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Evidence and Inquiry: A Pragmatist Reconstruction of Epistemology (Paperback)
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Described by Hilary Putnam as "both a fine introduction and a significant contribution"
to epistemology, and by Anthony Quinton as "at once comprehensive and judicious," Evidence and Inquiry is unique both in its scope and in its originality. C. I. Lewis's foundationalism, BonJour's and Davidson's coherentism, Popper's critical rationalism, Quine's naturalism, and Rorty's, Stich's, and Churchland's anti-epistemological neopragmatism all come under Haack's uniquely thorough critical scrutiny. Core epistemological questions about the nature of belief, the character and structure of evidence, the determinants of evidential quality, the relation of justification, probability, and truth, among others, are given refreshingly novel, and reasonable, answers.
Most books in epistemology are written only for other epistemologists. But Evidence and Inquiry has proven of interest not only to specialists but also to many other readers, from thoughtful scientists to thoughtful scholars of law and literature.
This new, expanded edition with a substantial new foreword and several additional papers on topics ranging from feminist epistemology to Peirce's critique of the adversarial legal system and Bentham's critique of exclusionary rules of evidence should attract longtime readers and newcomers alike.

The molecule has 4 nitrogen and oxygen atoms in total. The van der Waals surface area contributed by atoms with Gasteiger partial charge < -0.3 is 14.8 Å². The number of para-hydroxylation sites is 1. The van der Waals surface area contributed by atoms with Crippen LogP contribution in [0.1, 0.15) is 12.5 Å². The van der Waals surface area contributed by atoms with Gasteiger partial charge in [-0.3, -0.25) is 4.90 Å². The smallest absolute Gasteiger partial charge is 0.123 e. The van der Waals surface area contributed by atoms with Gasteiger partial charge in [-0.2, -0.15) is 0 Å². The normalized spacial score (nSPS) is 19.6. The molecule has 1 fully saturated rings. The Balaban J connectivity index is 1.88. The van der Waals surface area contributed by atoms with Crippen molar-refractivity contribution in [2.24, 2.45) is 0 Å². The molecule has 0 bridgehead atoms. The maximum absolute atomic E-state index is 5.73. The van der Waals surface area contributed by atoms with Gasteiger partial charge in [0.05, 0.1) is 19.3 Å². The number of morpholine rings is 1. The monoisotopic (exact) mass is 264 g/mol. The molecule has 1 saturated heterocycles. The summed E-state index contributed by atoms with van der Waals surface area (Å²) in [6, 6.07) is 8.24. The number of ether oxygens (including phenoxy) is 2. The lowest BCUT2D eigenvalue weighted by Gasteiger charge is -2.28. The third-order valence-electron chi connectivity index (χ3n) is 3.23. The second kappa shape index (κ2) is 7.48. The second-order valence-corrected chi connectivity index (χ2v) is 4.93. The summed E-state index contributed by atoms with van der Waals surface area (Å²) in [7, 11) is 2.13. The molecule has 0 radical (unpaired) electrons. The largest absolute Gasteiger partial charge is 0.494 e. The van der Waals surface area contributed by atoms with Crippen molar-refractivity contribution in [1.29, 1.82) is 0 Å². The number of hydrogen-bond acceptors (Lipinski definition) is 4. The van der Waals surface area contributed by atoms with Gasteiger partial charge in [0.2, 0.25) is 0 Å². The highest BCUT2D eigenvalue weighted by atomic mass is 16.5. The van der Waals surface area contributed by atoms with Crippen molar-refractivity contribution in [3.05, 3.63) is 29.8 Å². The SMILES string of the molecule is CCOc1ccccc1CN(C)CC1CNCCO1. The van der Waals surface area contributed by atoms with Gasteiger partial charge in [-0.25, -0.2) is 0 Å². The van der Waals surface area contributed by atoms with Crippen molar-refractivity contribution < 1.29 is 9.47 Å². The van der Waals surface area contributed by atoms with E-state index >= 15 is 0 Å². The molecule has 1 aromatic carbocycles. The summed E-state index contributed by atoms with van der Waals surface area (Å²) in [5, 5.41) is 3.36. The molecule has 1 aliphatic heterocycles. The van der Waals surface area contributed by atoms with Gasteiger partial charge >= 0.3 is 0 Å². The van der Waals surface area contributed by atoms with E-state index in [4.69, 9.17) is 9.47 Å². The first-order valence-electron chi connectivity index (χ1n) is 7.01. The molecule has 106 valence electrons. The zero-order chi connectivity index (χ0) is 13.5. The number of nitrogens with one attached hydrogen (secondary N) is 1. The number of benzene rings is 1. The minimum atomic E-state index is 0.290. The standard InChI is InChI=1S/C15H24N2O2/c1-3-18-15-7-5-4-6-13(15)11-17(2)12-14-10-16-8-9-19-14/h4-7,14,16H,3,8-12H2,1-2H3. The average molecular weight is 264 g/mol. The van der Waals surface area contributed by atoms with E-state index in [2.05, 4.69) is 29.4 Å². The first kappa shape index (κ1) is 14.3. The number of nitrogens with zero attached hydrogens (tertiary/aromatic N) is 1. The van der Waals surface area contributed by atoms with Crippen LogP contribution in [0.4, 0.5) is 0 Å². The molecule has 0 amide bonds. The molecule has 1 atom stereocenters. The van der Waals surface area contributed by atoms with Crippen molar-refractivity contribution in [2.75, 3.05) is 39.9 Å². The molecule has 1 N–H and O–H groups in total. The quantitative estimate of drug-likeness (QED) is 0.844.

About the Author
Susan Haack (Coral Gables, FL) is Distinguished Professor in the Humanities, Cooper Senior Scholar in Arts and Sciences, professor of philosophy, and professor of law at the University of Miami. She is the author of numerous highly acclaimed books, including Defending Science-Within Reason; Philosophy of Logics; Evidence and Inquiry; Deviant Logic, Fuzzy Logic: Beyond the Formalism; and Manifesto of a Passionate Moderate: Unfashionable Essays; and the editor of Pragmatism, Old and New. She is one of the handful of living philosophers in Peter King's 100 Philosophers: The Life and Work of the World's Greatest Thinkers, and she was included in the Sunday Independent's 2005 list of the ten most important women philosophers of all time.